Matt Irie is an extremely promising and unfairly slept-on artist from Chicago. In the past five years, I’ve seen Irie produce thoughtful and rewarding works in every medium imaginable and the pace isn’t slowing one bit. After the jump you’ll find a glimpse into Irie’s body of work and some information provided by the man himself.
Collaborative works with Dominic Talvacchio (above and below)
Can you tell me a little bit about how you got started on the newest series of paintings? I remember one of the first shows of yours I saw was a collaboration with Dominic Talvacchio that involved paint drips, but in a much different fashion.
I sort of discovered the physical process of making the drips by mistake when I was working as a house painter. Dominick and I then used this process to create installations of paint drips that appeared to be dripping up the walls rather than down, as one would expect. We did two of these: the first in 2006 as a part of Chicago’s Open Studio program and again, more successfully, as a part of our 2007 solo exhibition at Unit B Gallery in San Antonio, Texas. Sometime after the last drip installation I decided I wanted to explore how the process could be used to make paintings.
Can you reveal a little bit about the process of making one of these pieces? Or at the very least how you approach/begin one? How much goes into tinkering with color? Would you consider them color studies?
Each painting leads to the next. I generally have a strategy and color scheme in mind before I get started. If all goes well I discover something in each painting that I want to explore further in the next. Sometimes this involves strategies for compositions and sometimes it has to do with color. However, I do not consider them to be color studies. I have never considered myself much of a colorist and the majority of my work up to this series of paintings have employed a limited palette. I choose color on personal taste and instinct and figure out what works best by trial and error.
I’m really into the illusory space that these works create, some seem really deep, others seem shallow… Is this also a byproduct of color experimentation or building up the paintings? or do you plan on exacting some sort of space before you make the piece?
I have always been drawn to illusionistic space. In the beginning it was a byproduct of the construction. However, as I continue to work on the series, space has become a major concern in the work. The fact that some are shallow and others seem to depict a much deeper space is a result of my exploration into different arrangements of the drips. In order for the paintings to function the way I intend space is necessary so that the illusory may be juxtaposed with the physicality of the drips.
How do you concoct the titles of these works? I’ve been looking though and they’re pretty humorous, they definitely serve as the “cherry on top”. Are they a response to the finished product? It seems you are playing with art history references a lot of the time… for instance “You Are the Vanishing Point”, where’d you pull that one from?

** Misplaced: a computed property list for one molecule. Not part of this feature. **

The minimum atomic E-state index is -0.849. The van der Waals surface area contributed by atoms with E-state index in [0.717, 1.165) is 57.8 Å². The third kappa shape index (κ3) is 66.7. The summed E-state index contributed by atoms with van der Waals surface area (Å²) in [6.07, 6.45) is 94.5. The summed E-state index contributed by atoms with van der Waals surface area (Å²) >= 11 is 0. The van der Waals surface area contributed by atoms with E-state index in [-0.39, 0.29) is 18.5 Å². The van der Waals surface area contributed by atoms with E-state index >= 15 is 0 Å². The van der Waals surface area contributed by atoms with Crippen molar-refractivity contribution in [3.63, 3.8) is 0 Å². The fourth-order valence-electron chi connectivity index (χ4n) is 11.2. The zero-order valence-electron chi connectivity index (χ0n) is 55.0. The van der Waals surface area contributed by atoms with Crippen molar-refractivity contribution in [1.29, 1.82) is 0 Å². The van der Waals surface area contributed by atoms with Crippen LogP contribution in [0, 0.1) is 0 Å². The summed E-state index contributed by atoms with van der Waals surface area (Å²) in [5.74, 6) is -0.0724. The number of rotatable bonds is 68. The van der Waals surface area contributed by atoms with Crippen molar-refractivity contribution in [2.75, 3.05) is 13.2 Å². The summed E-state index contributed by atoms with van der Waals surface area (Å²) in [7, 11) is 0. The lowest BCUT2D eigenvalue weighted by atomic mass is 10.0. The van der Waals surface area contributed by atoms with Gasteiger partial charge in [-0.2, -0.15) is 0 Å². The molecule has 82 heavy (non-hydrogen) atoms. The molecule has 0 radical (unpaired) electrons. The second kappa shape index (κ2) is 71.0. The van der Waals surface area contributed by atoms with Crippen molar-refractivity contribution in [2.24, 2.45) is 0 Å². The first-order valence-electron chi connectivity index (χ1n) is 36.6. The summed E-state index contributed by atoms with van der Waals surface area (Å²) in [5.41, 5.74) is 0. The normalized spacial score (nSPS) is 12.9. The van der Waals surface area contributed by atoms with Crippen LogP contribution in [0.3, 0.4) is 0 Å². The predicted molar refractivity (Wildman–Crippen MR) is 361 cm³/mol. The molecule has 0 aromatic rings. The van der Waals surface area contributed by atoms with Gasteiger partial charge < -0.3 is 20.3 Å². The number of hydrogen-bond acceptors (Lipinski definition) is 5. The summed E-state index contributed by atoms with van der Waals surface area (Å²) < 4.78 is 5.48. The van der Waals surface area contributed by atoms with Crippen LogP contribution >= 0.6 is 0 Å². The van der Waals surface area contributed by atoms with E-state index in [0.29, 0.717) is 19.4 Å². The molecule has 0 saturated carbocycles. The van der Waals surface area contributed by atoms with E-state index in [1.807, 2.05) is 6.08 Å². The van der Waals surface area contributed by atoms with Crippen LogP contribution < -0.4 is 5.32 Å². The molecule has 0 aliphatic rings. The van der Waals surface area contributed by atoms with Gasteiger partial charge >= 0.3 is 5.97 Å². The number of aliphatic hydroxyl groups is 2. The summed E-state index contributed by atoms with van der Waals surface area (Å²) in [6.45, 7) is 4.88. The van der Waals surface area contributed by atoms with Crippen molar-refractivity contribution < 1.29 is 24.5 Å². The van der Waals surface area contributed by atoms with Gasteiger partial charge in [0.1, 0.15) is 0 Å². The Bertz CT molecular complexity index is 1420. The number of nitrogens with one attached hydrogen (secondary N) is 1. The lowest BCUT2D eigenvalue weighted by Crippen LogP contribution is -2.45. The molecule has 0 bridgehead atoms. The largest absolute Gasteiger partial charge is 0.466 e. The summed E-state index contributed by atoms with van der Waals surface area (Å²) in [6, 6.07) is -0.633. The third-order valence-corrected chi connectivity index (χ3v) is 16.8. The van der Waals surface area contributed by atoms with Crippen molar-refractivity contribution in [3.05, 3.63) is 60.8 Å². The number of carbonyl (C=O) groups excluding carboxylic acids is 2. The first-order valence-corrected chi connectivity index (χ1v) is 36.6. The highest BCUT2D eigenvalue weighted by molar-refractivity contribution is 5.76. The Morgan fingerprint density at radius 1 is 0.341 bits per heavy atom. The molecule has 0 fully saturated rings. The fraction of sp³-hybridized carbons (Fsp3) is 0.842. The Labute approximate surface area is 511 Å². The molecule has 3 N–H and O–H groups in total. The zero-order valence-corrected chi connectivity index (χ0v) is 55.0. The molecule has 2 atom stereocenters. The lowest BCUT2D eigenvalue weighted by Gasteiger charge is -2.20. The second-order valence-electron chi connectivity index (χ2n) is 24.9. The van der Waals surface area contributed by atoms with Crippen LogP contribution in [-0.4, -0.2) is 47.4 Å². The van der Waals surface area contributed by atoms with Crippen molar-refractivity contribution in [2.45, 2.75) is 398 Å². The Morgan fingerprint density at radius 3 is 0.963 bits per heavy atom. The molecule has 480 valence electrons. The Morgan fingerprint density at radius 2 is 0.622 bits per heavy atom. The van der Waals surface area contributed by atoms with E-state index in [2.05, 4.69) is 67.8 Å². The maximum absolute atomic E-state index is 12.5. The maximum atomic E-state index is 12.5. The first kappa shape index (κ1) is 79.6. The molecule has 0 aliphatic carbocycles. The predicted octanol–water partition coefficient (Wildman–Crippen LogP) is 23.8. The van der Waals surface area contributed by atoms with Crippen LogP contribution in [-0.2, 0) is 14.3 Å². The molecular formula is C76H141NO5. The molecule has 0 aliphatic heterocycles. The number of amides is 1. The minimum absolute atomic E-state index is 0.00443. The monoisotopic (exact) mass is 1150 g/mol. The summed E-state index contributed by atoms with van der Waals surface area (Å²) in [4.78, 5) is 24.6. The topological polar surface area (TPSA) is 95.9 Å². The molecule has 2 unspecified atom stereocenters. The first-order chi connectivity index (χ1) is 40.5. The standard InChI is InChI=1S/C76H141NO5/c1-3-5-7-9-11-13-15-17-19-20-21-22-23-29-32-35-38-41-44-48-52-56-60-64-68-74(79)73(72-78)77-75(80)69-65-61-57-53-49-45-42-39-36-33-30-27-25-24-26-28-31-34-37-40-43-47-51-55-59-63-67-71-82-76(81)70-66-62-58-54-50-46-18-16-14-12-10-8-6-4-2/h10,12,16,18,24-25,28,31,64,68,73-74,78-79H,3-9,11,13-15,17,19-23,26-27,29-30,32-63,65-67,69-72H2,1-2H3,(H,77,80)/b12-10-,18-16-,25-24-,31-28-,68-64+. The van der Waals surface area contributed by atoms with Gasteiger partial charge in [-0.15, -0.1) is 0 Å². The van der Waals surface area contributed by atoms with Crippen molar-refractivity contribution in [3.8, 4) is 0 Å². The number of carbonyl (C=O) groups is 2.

There has always been a bit of the playful in my work and I think that this where the humor comes from. For many years I have been involved with various bands and I come up with the titles to the paintings in much the same way as I write lyrics. I am constantly writing down various words and phrases my friends and I say. Later, I take these out of context and collage them into lyrics or in this case, titles. With both the paintings and the songs I try to choose titles and lyrics that relate loosely to each in order to add to the experience. The title You Are the Vanishing Point comes from a line in The Medium is the Massage: An Inventory of Effects by Marshall McLuhan. I particularly liked its relationship to the various types of space explored within the paintings and thought that in relation to the context of the book, it could offer another way of approaching the work.
It’s interesting to look back at earlier works of yours, the text drawings, the various sculpture projects, and see that you’ve arrived here. Do you plan to continue with these drip paintings for awhile? Or do you have another drastic leap planned?
I am continuing to explore this current series, as I believe there is much more to come out of it. However, I am also in the process of working on other things such as sculpture, photography, etc. After Dominick and I completed the piece for the Public Art Fund in 2009 we both decided to concentrate on solo endeavors. The paintings have been great for me. They have allowed me to investigate similar themes on my own without having to rely on fabricators or large budgets. Though the outcomes of the various investigations (painting, sculpture, photography, etc.) can be different, I don’t believe the general themes are.
What do you find influential to your practice?
That is a tough question. I have been fortunate to work with a number of great people. Specifically, Gordon Dorn, Marvin Rosen, and Jeanne Dunning were all extremely influential to my thought process and how I approach work. In one way or another all of my work is influenced by my interest in emancipatory political theories, surrealism, abstraction, and the Midwest.
Who are The Cougars?
Cougars is a rock band I have been involved with for the better part of ten years. We have released two full lengths, an EP, and are in the process of writing material for a third full length. In the beginning we toured a lot, including tours throughout the US and Europe. These days we are all involved with other things so we are more relaxed about it.
Invent something right now, what is it?